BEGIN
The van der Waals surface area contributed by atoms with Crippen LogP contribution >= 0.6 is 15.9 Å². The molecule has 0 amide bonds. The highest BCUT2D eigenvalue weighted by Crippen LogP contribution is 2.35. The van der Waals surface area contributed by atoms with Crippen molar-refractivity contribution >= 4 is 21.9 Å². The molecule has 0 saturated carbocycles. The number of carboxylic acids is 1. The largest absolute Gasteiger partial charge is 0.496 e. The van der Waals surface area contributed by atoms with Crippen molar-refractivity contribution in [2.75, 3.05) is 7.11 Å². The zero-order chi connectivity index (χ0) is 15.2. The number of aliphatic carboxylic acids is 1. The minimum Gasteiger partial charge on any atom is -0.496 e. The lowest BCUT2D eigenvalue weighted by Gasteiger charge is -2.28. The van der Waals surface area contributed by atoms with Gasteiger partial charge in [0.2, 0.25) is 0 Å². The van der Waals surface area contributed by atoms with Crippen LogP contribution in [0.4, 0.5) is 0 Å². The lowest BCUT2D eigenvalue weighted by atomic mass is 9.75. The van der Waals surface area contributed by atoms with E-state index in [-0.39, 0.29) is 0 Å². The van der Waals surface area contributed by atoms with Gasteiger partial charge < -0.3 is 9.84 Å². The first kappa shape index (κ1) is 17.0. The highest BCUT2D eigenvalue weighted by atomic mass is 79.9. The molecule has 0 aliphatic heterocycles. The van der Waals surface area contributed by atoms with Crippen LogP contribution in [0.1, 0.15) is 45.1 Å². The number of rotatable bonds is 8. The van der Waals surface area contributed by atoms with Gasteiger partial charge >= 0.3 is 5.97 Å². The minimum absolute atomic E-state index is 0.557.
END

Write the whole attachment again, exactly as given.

The van der Waals surface area contributed by atoms with Crippen LogP contribution >= 0.6 is 15.9 Å². The molecule has 0 amide bonds. The highest BCUT2D eigenvalue weighted by Crippen LogP contribution is 2.35. The van der Waals surface area contributed by atoms with Crippen molar-refractivity contribution >= 4 is 21.9 Å². The molecule has 0 saturated carbocycles. The number of carboxylic acids is 1. The largest absolute Gasteiger partial charge is 0.496 e. The van der Waals surface area contributed by atoms with Crippen molar-refractivity contribution in [2.75, 3.05) is 7.11 Å². The zero-order chi connectivity index (χ0) is 15.2. The number of aliphatic carboxylic acids is 1. The minimum Gasteiger partial charge on any atom is -0.496 e. The lowest BCUT2D eigenvalue weighted by Gasteiger charge is -2.28. The van der Waals surface area contributed by atoms with Gasteiger partial charge in [0.2, 0.25) is 0 Å². The van der Waals surface area contributed by atoms with Crippen LogP contribution in [0.4, 0.5) is 0 Å². The lowest BCUT2D eigenvalue weighted by atomic mass is 9.75. The van der Waals surface area contributed by atoms with E-state index in [-0.39, 0.29) is 0 Å². The van der Waals surface area contributed by atoms with Gasteiger partial charge < -0.3 is 9.84 Å². The first kappa shape index (κ1) is 17.0. The highest BCUT2D eigenvalue weighted by atomic mass is 79.9. The molecule has 0 aliphatic heterocycles. The van der Waals surface area contributed by atoms with Crippen LogP contribution in [0.1, 0.15) is 45.1 Å². The number of rotatable bonds is 8. The van der Waals surface area contributed by atoms with Gasteiger partial charge >= 0.3 is 5.97 Å². The minimum absolute atomic E-state index is 0.557.